U.S. sanctions may prevent Iran's expansion, despite exit from Syria

A report by the Meir Amit Intelligence and Terrorism Information Center said Tehran's ambitions to expand in Syria could be bucked through sanctions and internal protests.

December 25, 2018 10:55
3 minute read.
U.S. sanctions may prevent Iran's expansion, despite exit from Syria

Supporters of Maryam Rajavi, president-elect of the National Council of Resistance of Iran (NCRI), attend a rally in Villepinte, near Paris, France, June 30, 2018.. (photo credit: REUTERS/REGIS DUVIGNAU)


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Though Iran’s morale is high with the US’s withdrawal from Syria, a combination of sanctions and internal domestic pressures may prevent it from filling the vacuum, an intelligence center report said late Monday.

The Meir Amit Intelligence and Terrorism Information Center report said that Iranian regime officials’ public statements on the issue have been limited to date, but that it is clear from domestic media coverage that the US withdrawal is viewed as a victory and a surprise.

Iran’s Foreign Ministry spokesman has already issued a statement that the US presence in Syria “lacked logic,” and a few other more minor officials have made comments, but its Supreme leader Ayatollah Ali Khamenei, President Hassan Rouhani and others have remained silent.

Out of concern that the Trump administration could reverse course if publicly embarrassed, the report said that these top officials may wait to weigh in publicly until US forces are actually withdrawn.

In addition, the report said that the sudden withdrawal announcement caught them by surprise.

Still, the report said it is clear that since the US entered the fray in Syria, a primary goal of the Islamic Republic has been to ensure that the American military presence did not stick around long-term, even as it took advantage of that same military force against ISIS.

Absent a US presence, the report stated, Tehran has potentially a much freer hand to use its land bridge from Iran to Syria and Lebanon to establish power centers and to move weaponry and militias closer to Israel’s border.

To date, Iran has mainly used the land route of Albukamal route, which goes from Baghdad through the Euphrates Valley and passes through the Albukamal crossing, to get weapons and supplies to Syria and Lebanon.

Though this was considered a substantial achievement and improvement over full reliance on transporting weapons by air, the Iranian Revolutionary Guard Corps (IRGC) has always preferred to use the Tanf route if it ever opened up.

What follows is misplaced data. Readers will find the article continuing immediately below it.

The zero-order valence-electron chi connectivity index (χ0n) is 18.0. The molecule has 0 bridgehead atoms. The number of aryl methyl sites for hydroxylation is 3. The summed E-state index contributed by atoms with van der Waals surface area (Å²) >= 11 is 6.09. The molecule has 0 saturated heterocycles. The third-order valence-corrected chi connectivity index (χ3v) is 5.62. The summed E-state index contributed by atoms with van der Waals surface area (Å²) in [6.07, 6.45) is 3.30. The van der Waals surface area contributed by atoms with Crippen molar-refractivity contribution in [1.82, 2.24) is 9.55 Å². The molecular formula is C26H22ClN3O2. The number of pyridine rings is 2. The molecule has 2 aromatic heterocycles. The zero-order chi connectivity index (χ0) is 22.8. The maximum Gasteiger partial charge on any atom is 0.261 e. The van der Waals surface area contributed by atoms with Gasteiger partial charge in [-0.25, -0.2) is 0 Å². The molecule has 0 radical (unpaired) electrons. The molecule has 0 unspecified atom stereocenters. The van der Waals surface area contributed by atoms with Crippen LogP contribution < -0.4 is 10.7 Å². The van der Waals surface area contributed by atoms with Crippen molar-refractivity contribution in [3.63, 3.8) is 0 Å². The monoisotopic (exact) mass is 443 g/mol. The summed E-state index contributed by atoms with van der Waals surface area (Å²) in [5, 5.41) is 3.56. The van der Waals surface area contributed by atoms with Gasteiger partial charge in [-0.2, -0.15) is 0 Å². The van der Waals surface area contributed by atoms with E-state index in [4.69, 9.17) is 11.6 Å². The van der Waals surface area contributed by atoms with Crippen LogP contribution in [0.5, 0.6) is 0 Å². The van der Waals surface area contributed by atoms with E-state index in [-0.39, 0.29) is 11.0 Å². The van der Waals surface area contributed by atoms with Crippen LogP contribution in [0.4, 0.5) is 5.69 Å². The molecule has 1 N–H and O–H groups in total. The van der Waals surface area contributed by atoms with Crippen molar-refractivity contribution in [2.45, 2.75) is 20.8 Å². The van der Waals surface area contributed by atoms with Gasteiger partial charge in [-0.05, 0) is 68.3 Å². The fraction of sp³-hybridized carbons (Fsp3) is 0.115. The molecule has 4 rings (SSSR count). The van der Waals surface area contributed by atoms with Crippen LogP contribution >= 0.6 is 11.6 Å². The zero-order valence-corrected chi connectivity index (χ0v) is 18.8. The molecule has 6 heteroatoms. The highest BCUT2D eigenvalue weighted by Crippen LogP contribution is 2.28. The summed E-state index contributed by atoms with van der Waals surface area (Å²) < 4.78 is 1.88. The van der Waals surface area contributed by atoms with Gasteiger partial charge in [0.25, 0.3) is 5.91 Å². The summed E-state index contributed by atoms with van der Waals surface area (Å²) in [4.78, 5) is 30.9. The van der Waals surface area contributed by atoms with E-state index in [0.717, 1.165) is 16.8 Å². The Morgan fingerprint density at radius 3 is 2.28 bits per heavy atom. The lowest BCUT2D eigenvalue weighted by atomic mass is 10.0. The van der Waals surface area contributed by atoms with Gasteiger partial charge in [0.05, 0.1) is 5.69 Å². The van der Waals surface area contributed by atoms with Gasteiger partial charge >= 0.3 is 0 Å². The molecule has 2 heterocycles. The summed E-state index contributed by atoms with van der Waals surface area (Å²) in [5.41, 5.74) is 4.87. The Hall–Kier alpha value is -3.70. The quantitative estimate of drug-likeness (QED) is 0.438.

The Tanf route, leading from Baghdad to Damascus and going through the Tanf border crossing, near the tri-border area between Iraq, Jordan, and Syria, was off-limits as long as the US military presence physically blocked access.

It is a shorter route than the Albukamal route and avoids potential threats from some of the remainder of ISIS forces, said the Meir Amit center.

With the US withdrawal, the IRGC may press to substantially increase transporting weapons and supplies using the shorter Tanf route, which would also force Israel to keep an eye on multiple passages.

Yet, at the same time, the report said that “in the short term Iran will continue with a cautious policy mostly based on foreign [non-Iranian] Shi’ite militias and on local Syrian militias in order to deepen its influence in Syria.”

The intelligence center explained that US sanctions have exacerbated internal Iranian tensions about how much it should be investing its own blood and treasure in foreign adventures.

At a time when the Islamic Republic’s economy is at a significant low from sanctions, it is harder for the IRGC to justify fighting in foreign areas, let alone increasing its foreign presence, said the report.

Overall, even as the regime has succeeded in containing nation-wide protests from representing an imminent danger to its rule, it is still sensitive to the issue and likely to opt to rely on proxies in the Syria and Lebanon sphere for the near future.

For example, the report cited a public statement by Jafar al-Hassini, spokesman for an Iraqi Shi’ite militia using the name Hezbollah, which said that after the US pullout, his forces would fill the vacuum, including protecting Kurdish forces which until now had been protected by Iran.

Further, the report pointed out that US forces to date had not actually directly confronted Iranian forces.

In other words, the main foreign power limits on Tehran’s activities in Syria were pressures from Israel and Russia – pressures which will continue.

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